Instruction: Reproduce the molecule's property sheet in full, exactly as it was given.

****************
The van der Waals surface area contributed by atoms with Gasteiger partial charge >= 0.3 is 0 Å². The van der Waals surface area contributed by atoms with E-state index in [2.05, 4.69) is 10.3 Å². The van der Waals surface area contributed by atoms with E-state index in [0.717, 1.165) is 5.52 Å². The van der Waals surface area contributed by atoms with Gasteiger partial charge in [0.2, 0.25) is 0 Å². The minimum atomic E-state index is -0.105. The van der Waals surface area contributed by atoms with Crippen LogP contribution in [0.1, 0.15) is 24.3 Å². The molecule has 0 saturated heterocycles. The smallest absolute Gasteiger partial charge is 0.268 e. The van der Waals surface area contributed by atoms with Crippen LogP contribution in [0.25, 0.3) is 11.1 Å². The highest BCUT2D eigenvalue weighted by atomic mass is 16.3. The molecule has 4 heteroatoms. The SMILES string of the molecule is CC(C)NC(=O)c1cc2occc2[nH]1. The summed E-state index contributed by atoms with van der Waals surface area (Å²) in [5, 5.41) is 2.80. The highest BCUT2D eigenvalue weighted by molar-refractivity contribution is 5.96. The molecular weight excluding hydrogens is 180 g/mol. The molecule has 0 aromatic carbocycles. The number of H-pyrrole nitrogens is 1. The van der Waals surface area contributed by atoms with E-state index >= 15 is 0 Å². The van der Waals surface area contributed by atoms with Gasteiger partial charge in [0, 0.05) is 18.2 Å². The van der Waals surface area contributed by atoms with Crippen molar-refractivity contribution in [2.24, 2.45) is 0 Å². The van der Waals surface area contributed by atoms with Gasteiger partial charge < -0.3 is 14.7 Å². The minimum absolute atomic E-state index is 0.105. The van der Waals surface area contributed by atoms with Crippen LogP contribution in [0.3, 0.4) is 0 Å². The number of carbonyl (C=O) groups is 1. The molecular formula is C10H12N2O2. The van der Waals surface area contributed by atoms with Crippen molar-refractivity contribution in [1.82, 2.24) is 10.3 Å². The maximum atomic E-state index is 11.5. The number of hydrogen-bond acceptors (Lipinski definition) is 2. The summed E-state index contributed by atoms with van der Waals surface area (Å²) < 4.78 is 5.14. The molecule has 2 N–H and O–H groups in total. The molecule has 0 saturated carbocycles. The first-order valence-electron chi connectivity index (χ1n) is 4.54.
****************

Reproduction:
The van der Waals surface area contributed by atoms with Gasteiger partial charge >= 0.3 is 0 Å². The van der Waals surface area contributed by atoms with E-state index in [2.05, 4.69) is 10.3 Å². The van der Waals surface area contributed by atoms with E-state index in [0.717, 1.165) is 5.52 Å². The van der Waals surface area contributed by atoms with Gasteiger partial charge in [0.2, 0.25) is 0 Å². The minimum atomic E-state index is -0.105. The van der Waals surface area contributed by atoms with Crippen LogP contribution in [0.1, 0.15) is 24.3 Å². The molecule has 0 saturated heterocycles. The smallest absolute Gasteiger partial charge is 0.268 e. The van der Waals surface area contributed by atoms with Crippen LogP contribution in [0.25, 0.3) is 11.1 Å². The highest BCUT2D eigenvalue weighted by atomic mass is 16.3. The molecule has 4 heteroatoms. The SMILES string of the molecule is CC(C)NC(=O)c1cc2occc2[nH]1. The summed E-state index contributed by atoms with van der Waals surface area (Å²) in [5, 5.41) is 2.80. The highest BCUT2D eigenvalue weighted by molar-refractivity contribution is 5.96. The molecular weight excluding hydrogens is 180 g/mol. The molecule has 0 aromatic carbocycles. The number of H-pyrrole nitrogens is 1. The van der Waals surface area contributed by atoms with E-state index >= 15 is 0 Å². The van der Waals surface area contributed by atoms with Gasteiger partial charge in [0, 0.05) is 18.2 Å². The van der Waals surface area contributed by atoms with Crippen molar-refractivity contribution in [2.24, 2.45) is 0 Å². The van der Waals surface area contributed by atoms with Gasteiger partial charge < -0.3 is 14.7 Å². The minimum absolute atomic E-state index is 0.105. The van der Waals surface area contributed by atoms with Crippen LogP contribution in [0.3, 0.4) is 0 Å². The number of carbonyl (C=O) groups is 1. The molecular formula is C10H12N2O2. The van der Waals surface area contributed by atoms with Crippen molar-refractivity contribution in [1.82, 2.24) is 10.3 Å². The maximum atomic E-state index is 11.5. The number of hydrogen-bond acceptors (Lipinski definition) is 2. The summed E-state index contributed by atoms with van der Waals surface area (Å²) < 4.78 is 5.14. The molecule has 2 N–H and O–H groups in total. The molecule has 0 saturated carbocycles. The first-order valence-electron chi connectivity index (χ1n) is 4.54.